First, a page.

One of the fastest growing specialty product lines today is that of conductive elastomers. A proliferation of electronic devices and new regulations affecting both the consumer and industrial markets have generated the need for a variety of conductive materials. In many cases, the success of these materials and their use in specific applications is dictated as much by other product requirements and properties as it is by the conductivity of the material itself. Some properties impacting the product development include thermal stability requirements, non-metallic requirements, adhesive properties, elasticity over a broad temperature range and compression set.

Generally, conductive elastomers fall into one of three categories. These are:

* silver filled materials with volume resistivities ranging from [10.sup.-3] to [10.sup.-4] ohm-cm

* other metallic filled materials with volume resistivities between [10.sup.-3] and [10.sup.-1] ohm-cm

* non-metallic, carbon filled materials [is greater than] 0.5 ohm-cm resistivity.

Applications for conductive elastomers

There are two major application areas for conductive elastomers; namely, EMI/RF shielding and electrical/electronic applications. In both of these applications, new FCC regulations for commercial as well as consumer devices have significantly reduced the level of interference allowed. This electromagnetic interference has been shown to jam communication systems, cause navigation errors, erase computer memories and affect medical devices. The most common form of these shielding devices is the conductive gasket that provides continuity of a metallic housing at openings, corners, edges, etc. It is easy to see how these types of requirements dictate the need for a flexible, deformable conductive elastomer.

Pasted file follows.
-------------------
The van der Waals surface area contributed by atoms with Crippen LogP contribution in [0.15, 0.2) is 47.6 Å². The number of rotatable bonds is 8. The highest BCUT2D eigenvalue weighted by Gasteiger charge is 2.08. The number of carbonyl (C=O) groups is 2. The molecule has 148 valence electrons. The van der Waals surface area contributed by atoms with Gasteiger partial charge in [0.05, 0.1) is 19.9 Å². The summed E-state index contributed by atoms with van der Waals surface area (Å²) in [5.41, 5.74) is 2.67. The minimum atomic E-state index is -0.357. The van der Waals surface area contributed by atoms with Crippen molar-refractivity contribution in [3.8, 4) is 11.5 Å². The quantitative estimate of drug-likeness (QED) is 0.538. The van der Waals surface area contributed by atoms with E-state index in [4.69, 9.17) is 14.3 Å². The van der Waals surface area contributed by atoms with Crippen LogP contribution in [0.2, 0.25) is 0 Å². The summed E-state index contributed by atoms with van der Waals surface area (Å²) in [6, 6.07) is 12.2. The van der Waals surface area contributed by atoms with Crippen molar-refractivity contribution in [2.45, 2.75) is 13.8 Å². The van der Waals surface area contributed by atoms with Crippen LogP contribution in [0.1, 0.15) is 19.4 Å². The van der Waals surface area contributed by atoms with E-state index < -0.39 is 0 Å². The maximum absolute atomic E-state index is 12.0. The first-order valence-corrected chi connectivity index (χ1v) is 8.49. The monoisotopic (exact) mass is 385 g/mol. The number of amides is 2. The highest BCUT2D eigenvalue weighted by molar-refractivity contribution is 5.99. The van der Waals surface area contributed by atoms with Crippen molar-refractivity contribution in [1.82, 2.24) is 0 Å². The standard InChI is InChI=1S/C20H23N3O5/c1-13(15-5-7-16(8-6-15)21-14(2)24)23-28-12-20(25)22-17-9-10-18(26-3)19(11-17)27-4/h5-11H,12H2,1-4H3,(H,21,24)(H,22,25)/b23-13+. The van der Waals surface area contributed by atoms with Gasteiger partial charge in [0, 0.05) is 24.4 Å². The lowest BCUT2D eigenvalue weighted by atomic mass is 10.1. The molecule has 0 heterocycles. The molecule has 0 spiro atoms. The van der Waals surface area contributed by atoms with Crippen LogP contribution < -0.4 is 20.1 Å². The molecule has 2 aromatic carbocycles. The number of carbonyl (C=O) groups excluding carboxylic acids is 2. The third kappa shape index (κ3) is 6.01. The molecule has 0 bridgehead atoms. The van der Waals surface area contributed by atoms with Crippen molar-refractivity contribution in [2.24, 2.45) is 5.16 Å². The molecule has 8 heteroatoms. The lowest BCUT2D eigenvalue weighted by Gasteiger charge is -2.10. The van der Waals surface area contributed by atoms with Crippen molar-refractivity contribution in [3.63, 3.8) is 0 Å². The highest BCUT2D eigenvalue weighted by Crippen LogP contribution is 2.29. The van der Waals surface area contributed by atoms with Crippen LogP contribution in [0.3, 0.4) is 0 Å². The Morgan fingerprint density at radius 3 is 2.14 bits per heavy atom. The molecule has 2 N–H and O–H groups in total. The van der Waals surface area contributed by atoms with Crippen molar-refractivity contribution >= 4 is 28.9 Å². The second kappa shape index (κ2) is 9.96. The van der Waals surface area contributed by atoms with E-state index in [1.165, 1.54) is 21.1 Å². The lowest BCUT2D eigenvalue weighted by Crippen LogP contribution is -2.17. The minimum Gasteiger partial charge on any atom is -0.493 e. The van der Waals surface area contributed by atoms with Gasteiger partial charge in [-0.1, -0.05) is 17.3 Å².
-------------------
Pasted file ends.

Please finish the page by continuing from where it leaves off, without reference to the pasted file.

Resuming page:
In the area of electrical/electronic applications there are a variety of different requirements that must be met. One of the most important is the dissipation of static charges. While high conductivity of the material is not necessary (volume resistivity [is greater than] 500 ohm-cm is usually sufficient) this is the largest application area for conductive materials. It is used in hospital flooring, personal comfort and in belts, hoses, mines and other environments where explosive vapors can accumulate. The next largest application area is wire and cable jacketing where conductive materials are used to eliminate voids between the conductive core and insulation, reducing arching and high electrical stress. A relatively new application in the electrical area is the use of carbon filled materials as self-regulating resistors and heating elements. Many medical applications can benefit from this type of material because of the flexibility and the elimination of electrical shock hazards. In the electronic area, new electrochemical applications, including printed wire boards, battery components, electro-plating on plastics and electroplateable resins, are being pursued.